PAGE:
We've talked body. Can you talk to us a little bit about how the mind comes into play?
As far as fitness goes, tennis is such a mental sport. And SoulCycle is mental, but it's about being soulful in a different way than I was initially. So in tennis -- and I say it in class too -- what separates you from others, and the people who are winning, is not just the physical. Like when I was in boarding school, training eight hours a day, everyday, everyone had the physical, everyone had the shots, we all trained the same amount. But, it's the mental part that took you to the next level basically. It's the same thing now when I'm teaching people. You just have to kind of do it and believe that you can do it. You have to say, 'I'm going to hit this shot and it's going to go in that corner in the back line and I'm going to hit a winner.' Then you do it. It's kind of like, if you think it, you manifest it, then it happens. So the way I teach is very no bullshit; you work for it and you say you can do it, and you do it. Goals? I have goals, but I don't know exactly what they're going to be like. The Akin's Army thing...those boot camps are kind of just happening on their own, and SoulCycle is amazing, and I'm starting to teach at Bandier's Studio B three days a week. I'd like to do more videos, stuff like that. So I can reach a wider range of people and become someone in the fitness world that can reach more people -- that kind of path. But also, modeling has been really good. A few months ago, my DKNY fragrance campaign came out and then I have another one coming out for DKKY, and I just did a Tommy Hilfiger one coming out in August with Gigi Hadid.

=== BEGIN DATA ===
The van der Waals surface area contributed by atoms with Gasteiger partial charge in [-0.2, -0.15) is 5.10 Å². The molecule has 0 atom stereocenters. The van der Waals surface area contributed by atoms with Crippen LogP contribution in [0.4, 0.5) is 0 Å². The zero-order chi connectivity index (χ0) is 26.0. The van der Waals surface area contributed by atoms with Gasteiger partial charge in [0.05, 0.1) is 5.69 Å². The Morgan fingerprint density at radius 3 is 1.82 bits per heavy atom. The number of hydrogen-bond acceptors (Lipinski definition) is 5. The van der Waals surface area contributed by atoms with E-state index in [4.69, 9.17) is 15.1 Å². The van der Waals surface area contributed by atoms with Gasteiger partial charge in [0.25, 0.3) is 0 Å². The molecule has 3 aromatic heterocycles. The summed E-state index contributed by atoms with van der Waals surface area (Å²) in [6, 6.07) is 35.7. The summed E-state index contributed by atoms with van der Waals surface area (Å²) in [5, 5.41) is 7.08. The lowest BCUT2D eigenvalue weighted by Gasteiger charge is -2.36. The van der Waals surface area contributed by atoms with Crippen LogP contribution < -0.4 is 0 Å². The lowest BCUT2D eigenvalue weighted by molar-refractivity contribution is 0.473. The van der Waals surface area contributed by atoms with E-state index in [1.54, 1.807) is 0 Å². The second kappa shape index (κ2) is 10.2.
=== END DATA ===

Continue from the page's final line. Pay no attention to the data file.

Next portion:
And what about your idea of legacy? What do you want to leave behind?
Like I said, my coach is a legend coach. He made himself a star, and he surpassed all these number one tennis players. The new generation knows who he is. He's trained a lot of people, and he's almost 90 years old, but he trained all these other coaches with this style that worked. And he's still out there teaching. He made this huge academy that everyone knows about, and you're proud to say you came out of it. I want to be like that, in whatever I do. That's the legacy I would like to leave behind -- to build something that stays. To be remembered.